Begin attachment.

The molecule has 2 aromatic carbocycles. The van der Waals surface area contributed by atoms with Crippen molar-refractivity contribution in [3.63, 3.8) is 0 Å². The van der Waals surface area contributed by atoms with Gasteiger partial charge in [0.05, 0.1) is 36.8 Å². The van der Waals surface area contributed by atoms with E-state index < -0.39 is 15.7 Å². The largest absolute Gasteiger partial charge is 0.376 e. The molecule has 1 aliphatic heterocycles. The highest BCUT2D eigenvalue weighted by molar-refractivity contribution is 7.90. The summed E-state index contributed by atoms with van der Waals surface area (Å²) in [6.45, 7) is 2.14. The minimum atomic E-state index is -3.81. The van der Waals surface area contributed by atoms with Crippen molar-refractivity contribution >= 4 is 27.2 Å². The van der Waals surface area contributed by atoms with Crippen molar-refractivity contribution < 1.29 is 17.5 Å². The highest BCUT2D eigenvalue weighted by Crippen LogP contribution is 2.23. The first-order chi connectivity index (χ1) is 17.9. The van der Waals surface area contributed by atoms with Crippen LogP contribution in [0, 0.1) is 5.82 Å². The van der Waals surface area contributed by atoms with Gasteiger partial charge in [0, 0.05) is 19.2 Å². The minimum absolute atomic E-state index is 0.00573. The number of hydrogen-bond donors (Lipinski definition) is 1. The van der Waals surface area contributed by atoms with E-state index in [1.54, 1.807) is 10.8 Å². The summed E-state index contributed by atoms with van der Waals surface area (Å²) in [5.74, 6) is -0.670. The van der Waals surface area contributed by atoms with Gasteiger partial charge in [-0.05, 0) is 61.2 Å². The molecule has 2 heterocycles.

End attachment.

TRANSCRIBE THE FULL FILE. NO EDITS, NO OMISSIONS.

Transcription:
The molecule has 2 aromatic carbocycles. The van der Waals surface area contributed by atoms with Crippen molar-refractivity contribution in [3.63, 3.8) is 0 Å². The van der Waals surface area contributed by atoms with Gasteiger partial charge in [0.05, 0.1) is 36.8 Å². The van der Waals surface area contributed by atoms with E-state index < -0.39 is 15.7 Å². The largest absolute Gasteiger partial charge is 0.376 e. The molecule has 1 aliphatic heterocycles. The highest BCUT2D eigenvalue weighted by molar-refractivity contribution is 7.90. The summed E-state index contributed by atoms with van der Waals surface area (Å²) in [6.45, 7) is 2.14. The minimum atomic E-state index is -3.81. The van der Waals surface area contributed by atoms with Crippen molar-refractivity contribution >= 4 is 27.2 Å². The van der Waals surface area contributed by atoms with Crippen molar-refractivity contribution < 1.29 is 17.5 Å². The highest BCUT2D eigenvalue weighted by Crippen LogP contribution is 2.23. The first-order chi connectivity index (χ1) is 17.9. The van der Waals surface area contributed by atoms with Crippen LogP contribution in [0, 0.1) is 5.82 Å². The van der Waals surface area contributed by atoms with Gasteiger partial charge in [0, 0.05) is 19.2 Å². The minimum absolute atomic E-state index is 0.00573. The number of hydrogen-bond donors (Lipinski definition) is 1. The van der Waals surface area contributed by atoms with E-state index in [1.54, 1.807) is 10.8 Å². The summed E-state index contributed by atoms with van der Waals surface area (Å²) in [5.74, 6) is -0.670. The van der Waals surface area contributed by atoms with Gasteiger partial charge in [-0.05, 0) is 61.2 Å². The molecule has 2 heterocycles.